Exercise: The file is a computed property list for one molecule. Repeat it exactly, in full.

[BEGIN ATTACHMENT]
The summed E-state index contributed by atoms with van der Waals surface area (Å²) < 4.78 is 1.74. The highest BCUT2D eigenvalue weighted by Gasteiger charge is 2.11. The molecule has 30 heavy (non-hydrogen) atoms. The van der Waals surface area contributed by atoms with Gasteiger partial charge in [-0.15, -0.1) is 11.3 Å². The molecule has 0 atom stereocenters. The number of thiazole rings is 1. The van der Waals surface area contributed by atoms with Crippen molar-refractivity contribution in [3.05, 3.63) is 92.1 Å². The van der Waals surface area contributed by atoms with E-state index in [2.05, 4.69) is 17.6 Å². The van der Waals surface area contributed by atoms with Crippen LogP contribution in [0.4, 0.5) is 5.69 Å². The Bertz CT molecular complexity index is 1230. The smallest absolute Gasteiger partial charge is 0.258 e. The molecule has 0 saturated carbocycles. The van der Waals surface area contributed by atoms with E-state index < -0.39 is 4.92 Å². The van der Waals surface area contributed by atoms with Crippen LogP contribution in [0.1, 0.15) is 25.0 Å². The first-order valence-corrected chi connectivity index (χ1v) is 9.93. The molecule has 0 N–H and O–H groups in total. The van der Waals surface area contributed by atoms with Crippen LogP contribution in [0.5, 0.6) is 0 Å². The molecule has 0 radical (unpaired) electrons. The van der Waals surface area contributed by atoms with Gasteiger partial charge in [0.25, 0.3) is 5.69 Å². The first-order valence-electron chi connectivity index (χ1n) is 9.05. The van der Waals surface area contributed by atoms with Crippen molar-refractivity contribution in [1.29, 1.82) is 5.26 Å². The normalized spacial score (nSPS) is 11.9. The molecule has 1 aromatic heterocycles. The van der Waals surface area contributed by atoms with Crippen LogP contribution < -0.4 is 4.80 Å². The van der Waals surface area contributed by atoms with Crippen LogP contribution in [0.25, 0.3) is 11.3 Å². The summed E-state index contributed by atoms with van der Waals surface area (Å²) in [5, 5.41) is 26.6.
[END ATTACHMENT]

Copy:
The summed E-state index contributed by atoms with van der Waals surface area (Å²) < 4.78 is 1.74. The highest BCUT2D eigenvalue weighted by Gasteiger charge is 2.11. The molecule has 30 heavy (non-hydrogen) atoms. The van der Waals surface area contributed by atoms with Gasteiger partial charge in [-0.15, -0.1) is 11.3 Å². The molecule has 0 atom stereocenters. The number of thiazole rings is 1. The van der Waals surface area contributed by atoms with Crippen molar-refractivity contribution in [3.05, 3.63) is 92.1 Å². The van der Waals surface area contributed by atoms with E-state index in [2.05, 4.69) is 17.6 Å². The van der Waals surface area contributed by atoms with Crippen LogP contribution in [0.4, 0.5) is 5.69 Å². The Bertz CT molecular complexity index is 1230. The smallest absolute Gasteiger partial charge is 0.258 e. The molecule has 0 saturated carbocycles. The van der Waals surface area contributed by atoms with E-state index < -0.39 is 4.92 Å². The van der Waals surface area contributed by atoms with Crippen LogP contribution in [0.1, 0.15) is 25.0 Å². The first-order valence-corrected chi connectivity index (χ1v) is 9.93. The molecule has 0 N–H and O–H groups in total. The van der Waals surface area contributed by atoms with Crippen LogP contribution in [0.5, 0.6) is 0 Å². The molecule has 0 radical (unpaired) electrons. The van der Waals surface area contributed by atoms with Gasteiger partial charge in [0.25, 0.3) is 5.69 Å². The first-order valence-electron chi connectivity index (χ1n) is 9.05. The van der Waals surface area contributed by atoms with Crippen molar-refractivity contribution in [1.29, 1.82) is 5.26 Å². The normalized spacial score (nSPS) is 11.9. The molecule has 1 aromatic heterocycles. The van der Waals surface area contributed by atoms with Crippen LogP contribution < -0.4 is 4.80 Å². The van der Waals surface area contributed by atoms with Crippen LogP contribution in [0.25, 0.3) is 11.3 Å². The summed E-state index contributed by atoms with van der Waals surface area (Å²) in [5, 5.41) is 26.6.